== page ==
Shaping a screenplay

Scene from the film 'The Arbor'

I’ve been reading up on the distribution end of filmmaking, it started with an exercise given to us through the Drafted scheme to pick a film that’s about to be released that resonates with the screenplay you are writing and to then guess its opening weekend box office, screen average and number of screens the film will be released on. All these stats are available on the UK Film Council website. Of course my scientist mind wants to go in and figure out what factors help determine those outputs.  Focussing in on just one of those factors led me to look at the distributors of different films and where films that I am writing might resonate. My first stop has been Verve Pictures. I was thrilled to discover that they distributed my favourite film of last year, The Arbor. The film is brilliant on two fronts – the compelling story of playwright Andrea Dunbar as told through her family and the way in which the film has been constructed through hours of audio footage of interviews of the family shaped into an audio screenplay which actors then lip synced to as the filmmaker, Clio Barnard, shot footage of the actors. In a Bafta interview she says:

“Having gathered all the interviews, I worked with editor Daniel Goddard cutting the audio which was when the narrative shape was determined. The ‘audio screenplay’ had a more circular structure than the final cut of the film because the structure changed again in the second stage of the edit, once the images had been shot, when I worked with editor Nick Fenton.

The structure then became more linear, although it still weaves between the interviews and the scenes from the play, and we had to cut quite a lot to get the pacing right and to maintain the focus.

It reminded me of how we made Cote D’Azur and the notion that we were trying to create a fictionalised live archive (the audio of the voices of the cyclists) intercut with cycling footage from the past. Sometimes we were uncomfortable with this and trying to stay true to the experiences of the cyclists with the footage that we were selecting and the impression it might create in the mind of the viewer – a kind of disjuncture between the audio and the footage that we had introduced as filmmakers/ artists. But the film, The Arbor addresses this head on by adopting actors to lip sync. Clio Barnard says in the same interview:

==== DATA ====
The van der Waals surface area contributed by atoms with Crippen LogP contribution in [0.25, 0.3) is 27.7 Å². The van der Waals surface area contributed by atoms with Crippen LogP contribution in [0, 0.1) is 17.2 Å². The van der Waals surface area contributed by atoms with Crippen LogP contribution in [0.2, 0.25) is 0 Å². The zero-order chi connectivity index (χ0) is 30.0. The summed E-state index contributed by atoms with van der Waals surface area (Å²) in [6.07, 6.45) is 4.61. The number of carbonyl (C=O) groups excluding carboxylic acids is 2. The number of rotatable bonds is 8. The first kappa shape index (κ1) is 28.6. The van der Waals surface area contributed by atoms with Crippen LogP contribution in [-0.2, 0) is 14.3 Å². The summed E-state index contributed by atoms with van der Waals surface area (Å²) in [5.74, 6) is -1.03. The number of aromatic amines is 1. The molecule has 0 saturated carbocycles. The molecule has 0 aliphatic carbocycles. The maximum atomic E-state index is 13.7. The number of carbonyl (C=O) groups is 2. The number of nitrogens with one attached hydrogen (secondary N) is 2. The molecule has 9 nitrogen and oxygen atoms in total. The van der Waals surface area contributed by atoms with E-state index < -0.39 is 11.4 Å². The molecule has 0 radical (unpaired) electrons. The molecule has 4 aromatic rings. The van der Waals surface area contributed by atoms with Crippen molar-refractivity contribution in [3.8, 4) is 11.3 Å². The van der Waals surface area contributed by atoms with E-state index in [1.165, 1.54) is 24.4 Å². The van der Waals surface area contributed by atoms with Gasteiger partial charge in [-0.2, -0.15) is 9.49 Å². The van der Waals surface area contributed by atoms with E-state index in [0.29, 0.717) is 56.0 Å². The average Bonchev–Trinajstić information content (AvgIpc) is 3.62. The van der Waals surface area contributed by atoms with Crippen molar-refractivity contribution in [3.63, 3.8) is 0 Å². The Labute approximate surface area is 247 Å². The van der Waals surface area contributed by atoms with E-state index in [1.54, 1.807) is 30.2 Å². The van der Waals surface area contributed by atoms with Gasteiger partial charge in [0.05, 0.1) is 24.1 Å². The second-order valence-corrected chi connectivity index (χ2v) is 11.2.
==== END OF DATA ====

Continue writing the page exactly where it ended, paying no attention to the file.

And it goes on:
I want the technique to raise questions about the relationship between fiction and documentary – to acknowledge that documentaries, more often than not, have the same narrative structure as fiction.

I want the audience to be aware that they are watching material that has been mediated. It is a distancing technique, a form of direct address. I think that it is important to be reminded of this, particularly when the subject matter is so emotive.

I have been thinking a lot about my technique as a writer, especially now having worked with an artist filmmaker and currently working with a director on a feature idea that is being shaped collaboratively. My job is listening, listening, then structuring, asking questions, moving things about, visualising and really listening to my instincts. Its difficult when lots of people are involved in the creating of the vision of a film – ultimately for me it all starts with trust with director. Last week we’d reached a block on a feature idea that we were developing as a team and then we had a breakthrough. I asked the director what he thought of the 1 pager, what could he see when he read it and he was really honest and said ‘i can’t see anything at the moment, i feel we’ve gone away from what we originally liked’ and that was the start of a series of fruitful conversations. Who wants the generic bullshit that might seem commercially viable on paper. Write what you believe in, what you’re passionate about – listen but don’t try to please anyone.

So – thankfully we are back to listening, talking and shaping the film as it emerges from a strange collective consciousness, one scene at a time. I love this more emergent way of working – its kind of exhausting but really creative – there are moments when you see elements of the film playing out in your mind and you just have to write that down. In the end you serve the film and it reveals itself to you. Its the weirdest, most incredible thing.

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